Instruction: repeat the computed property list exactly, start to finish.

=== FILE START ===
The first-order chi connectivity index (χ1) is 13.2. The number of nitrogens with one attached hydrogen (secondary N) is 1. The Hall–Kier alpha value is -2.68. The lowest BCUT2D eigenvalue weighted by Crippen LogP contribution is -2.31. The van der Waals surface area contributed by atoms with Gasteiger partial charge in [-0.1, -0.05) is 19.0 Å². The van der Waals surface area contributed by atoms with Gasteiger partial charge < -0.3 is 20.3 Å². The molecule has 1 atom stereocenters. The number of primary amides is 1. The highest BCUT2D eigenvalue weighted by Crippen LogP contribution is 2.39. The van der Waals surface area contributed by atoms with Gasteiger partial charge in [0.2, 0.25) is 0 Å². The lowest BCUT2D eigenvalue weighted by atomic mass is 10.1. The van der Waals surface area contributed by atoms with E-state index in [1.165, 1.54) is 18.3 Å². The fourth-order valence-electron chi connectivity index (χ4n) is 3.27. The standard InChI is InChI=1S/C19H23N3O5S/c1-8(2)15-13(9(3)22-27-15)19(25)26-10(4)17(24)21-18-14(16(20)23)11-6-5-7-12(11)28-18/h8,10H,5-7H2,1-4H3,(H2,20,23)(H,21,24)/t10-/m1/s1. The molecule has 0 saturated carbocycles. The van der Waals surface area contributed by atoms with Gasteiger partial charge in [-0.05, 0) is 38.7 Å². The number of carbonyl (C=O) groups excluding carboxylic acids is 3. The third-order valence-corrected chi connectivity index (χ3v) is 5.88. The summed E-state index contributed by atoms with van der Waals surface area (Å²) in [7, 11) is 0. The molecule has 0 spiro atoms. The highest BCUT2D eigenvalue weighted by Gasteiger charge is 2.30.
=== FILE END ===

The first-order chi connectivity index (χ1) is 13.2. The number of nitrogens with one attached hydrogen (secondary N) is 1. The Hall–Kier alpha value is -2.68. The lowest BCUT2D eigenvalue weighted by Crippen LogP contribution is -2.31. The van der Waals surface area contributed by atoms with Gasteiger partial charge in [-0.1, -0.05) is 19.0 Å². The van der Waals surface area contributed by atoms with Gasteiger partial charge < -0.3 is 20.3 Å². The molecule has 1 atom stereocenters. The number of primary amides is 1. The highest BCUT2D eigenvalue weighted by Crippen LogP contribution is 2.39. The van der Waals surface area contributed by atoms with Gasteiger partial charge in [0.2, 0.25) is 0 Å². The lowest BCUT2D eigenvalue weighted by atomic mass is 10.1. The van der Waals surface area contributed by atoms with E-state index in [1.165, 1.54) is 18.3 Å². The fourth-order valence-electron chi connectivity index (χ4n) is 3.27. The standard InChI is InChI=1S/C19H23N3O5S/c1-8(2)15-13(9(3)22-27-15)19(25)26-10(4)17(24)21-18-14(16(20)23)11-6-5-7-12(11)28-18/h8,10H,5-7H2,1-4H3,(H2,20,23)(H,21,24)/t10-/m1/s1. The molecule has 0 saturated carbocycles. The van der Waals surface area contributed by atoms with Gasteiger partial charge in [-0.05, 0) is 38.7 Å². The number of carbonyl (C=O) groups excluding carboxylic acids is 3. The third-order valence-corrected chi connectivity index (χ3v) is 5.88. The summed E-state index contributed by atoms with van der Waals surface area (Å²) in [7, 11) is 0. The molecule has 0 spiro atoms. The highest BCUT2D eigenvalue weighted by Gasteiger charge is 2.30.